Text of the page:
Environmental

Naval Submarine Base New London

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Base Description

 

Naval Submarine Base - New London (NSB-NLON) currently provides a base command for submarine activities in the Atlantic Ocean. It also provides housing for Navy personnel and their families, support submarine training facilities, military offices, medical facilities, and facilities for submarine maintenance, repair, and overhaul.

NSB-NLON includes approximately 687 acres of real property located on the eastern bank of the Thames River in the Towns of Groton and Ledyard, Connecticut, approximately 6 miles north of Long Island sound. NSB-NLON is bounded on the east by Connecticut Route 12, on the south by Crystal Lake Road, and on the west by the Thames River. The northern border is a low ridge that trends approximately east-southeast from the Thames River to Baldwin Hill. Currently, NSB NLON consists of over 300 buildings

Land use adjacent to the base is residential and commercial. Residential development along Military Highway, Sleepy Hollow, Long Cove Road, and Pinelock Drive borders the site to the north and extends northward into the Gales Ferry section of Ledyard. Property along Route 12 east of NSB-NLON consists of widely spaced private homes and open, wooded land. Development is mixed commercial and residential farther south on Route 12. This area includes a church, automobile sales and repair facilities, convenience stores, restaurants, and a gas station. Private residences, an automobile service station, and a former dry cleaner are located along the southern side of Crystal Lake Road. Housing for Navy personnel exists farther south of Crystal Lake Road.

 

Base History

 

In 1867, the State of Connecticut donated a 112 acre parcel of land on the eastern bank of the Thames River to the Navy. The Navy did not use the property until 1868 when it officially designated the property a Navy Yard. The site was then used to moor small craft and obsolete warships, and served as a coaling station for the Atlantic fleet. The Department of the Navy designated the site a Submarine Base in 1916. During World War I, facilities were expanded extensively; 6 piers and 81 buildings were added. In 1917, a submarine school was established, and in 1918 the Submarine Medical Center was founded.

NSB NLON underwent another period of growth during World War II. Between 1935 and 1945, the Navy built more than 180 buildings and acquired adjacent land to expand NSB NLON from 112 to 497 acres. The growth of NSB NLON continued after World War II. A Medical Research Laboratory was established at the base in 1946.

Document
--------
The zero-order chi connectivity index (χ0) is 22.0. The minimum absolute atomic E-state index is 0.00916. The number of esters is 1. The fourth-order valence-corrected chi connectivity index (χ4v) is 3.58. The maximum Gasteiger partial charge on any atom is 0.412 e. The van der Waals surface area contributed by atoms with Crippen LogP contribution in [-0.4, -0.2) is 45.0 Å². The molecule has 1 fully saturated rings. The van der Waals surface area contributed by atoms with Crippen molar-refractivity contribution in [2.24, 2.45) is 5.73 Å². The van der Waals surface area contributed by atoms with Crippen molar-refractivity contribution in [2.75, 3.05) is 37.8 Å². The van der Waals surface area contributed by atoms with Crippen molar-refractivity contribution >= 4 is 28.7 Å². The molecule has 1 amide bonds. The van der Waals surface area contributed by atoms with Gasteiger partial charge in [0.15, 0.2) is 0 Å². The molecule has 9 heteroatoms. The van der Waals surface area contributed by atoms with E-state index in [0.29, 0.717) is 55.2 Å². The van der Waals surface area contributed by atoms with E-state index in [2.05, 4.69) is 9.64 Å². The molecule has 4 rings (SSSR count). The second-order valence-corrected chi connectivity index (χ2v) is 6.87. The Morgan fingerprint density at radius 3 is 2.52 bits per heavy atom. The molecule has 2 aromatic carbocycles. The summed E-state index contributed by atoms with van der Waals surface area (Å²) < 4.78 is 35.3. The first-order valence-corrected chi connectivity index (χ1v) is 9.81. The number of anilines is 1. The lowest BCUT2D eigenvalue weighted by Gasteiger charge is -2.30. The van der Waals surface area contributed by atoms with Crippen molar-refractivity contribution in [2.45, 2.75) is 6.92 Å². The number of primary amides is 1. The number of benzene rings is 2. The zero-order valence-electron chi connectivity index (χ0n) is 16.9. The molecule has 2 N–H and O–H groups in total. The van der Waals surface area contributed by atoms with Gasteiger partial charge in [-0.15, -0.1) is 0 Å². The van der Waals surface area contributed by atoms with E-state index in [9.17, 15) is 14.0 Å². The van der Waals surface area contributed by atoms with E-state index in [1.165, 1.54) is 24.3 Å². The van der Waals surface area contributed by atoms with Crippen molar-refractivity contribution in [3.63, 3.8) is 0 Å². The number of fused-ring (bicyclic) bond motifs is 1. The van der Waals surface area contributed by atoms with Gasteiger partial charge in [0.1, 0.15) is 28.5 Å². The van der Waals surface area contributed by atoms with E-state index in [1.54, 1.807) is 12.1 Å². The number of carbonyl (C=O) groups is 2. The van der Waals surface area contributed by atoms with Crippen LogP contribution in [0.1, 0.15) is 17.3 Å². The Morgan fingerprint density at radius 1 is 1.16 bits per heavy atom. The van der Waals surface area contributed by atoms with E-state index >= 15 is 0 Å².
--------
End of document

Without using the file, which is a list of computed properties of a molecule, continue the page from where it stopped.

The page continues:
In 1968, the status of the Submarine School was changed from an activity to a command and became the largest tenant on the base. The Naval Submarine Support Facility was established in 1974, and the Naval Undersea Medical Institute was established the following year.

The Subase currently provides a base command for submarine activities in the Atlantic Ocean and is homeport to 15 attack submarines. It also provides housing for Navy personnel and their families, support submarine training facilities, military offices, medical facilities, and facilities for submarine maintenance, repair, and overhaul.

 

ENVIRONMENTAL HISTORY

 

The Navy initiated the Naval Assessment and Control of Installation Pollutants (NACIP) Program on September 11, 1980, to identify and control environmental contaminants from past use and disposal of hazardous substances. In 1983, a base wide investigation, called an Initial Assessment Study was completed. This study identified several potential disposal areas on the NSB-NLON. The results of the Initial Assessment Study lead to the placement of NSB-NLON on the National Priorities List (NPL) on August 30, 1990. The following is a summary of major investigations and studies for the Subase to date:

 

Event

Date

First environmental study for investigation of oil contamination of groundwater

1979

Navy initiated the NACIP Program

1980

Initial Assessment Study completed

1983

U.S. Department of Defense (DOD) developed the IR Program which was the catalyst for environmental investigations at Subase

1986

Inclusion of Subase on the Federal Agency Hazardous Waste Compliance Docket

1988

USEPA proposes that Subase be added to the National Priorities List (NPL)

1989

Placed on the NPL

1990

Phase I Remedial Investigation (RI) completed

1992

Federal Facilities Agreement (FFA) signed

1995

Phase II RI completed

1997

Feasibility Study for Soil and Sediment at Area A Downstream/Overbank Disposal Area (OBDA) completed

1997

Feasibility Study for Defense Reutilization Management (DRMO) site completed

1997

Lower Subase RI completed

1999

Feasibility Study for Goss Cove Landfill

1999

Feasibility Study for Area A Weapons Center

2000

First Five-Year Review Report completed

2001

Basewide Groundwater Operable Unit RI (BGOURI) completed

2002

BGOURI Update/Feasibility Study completed

2004

Second Five-Year Review Report completed

2006

Thames River Validation Study completed

2008

RI Update/Feasibility Study for Area A Wetlands completed

2010

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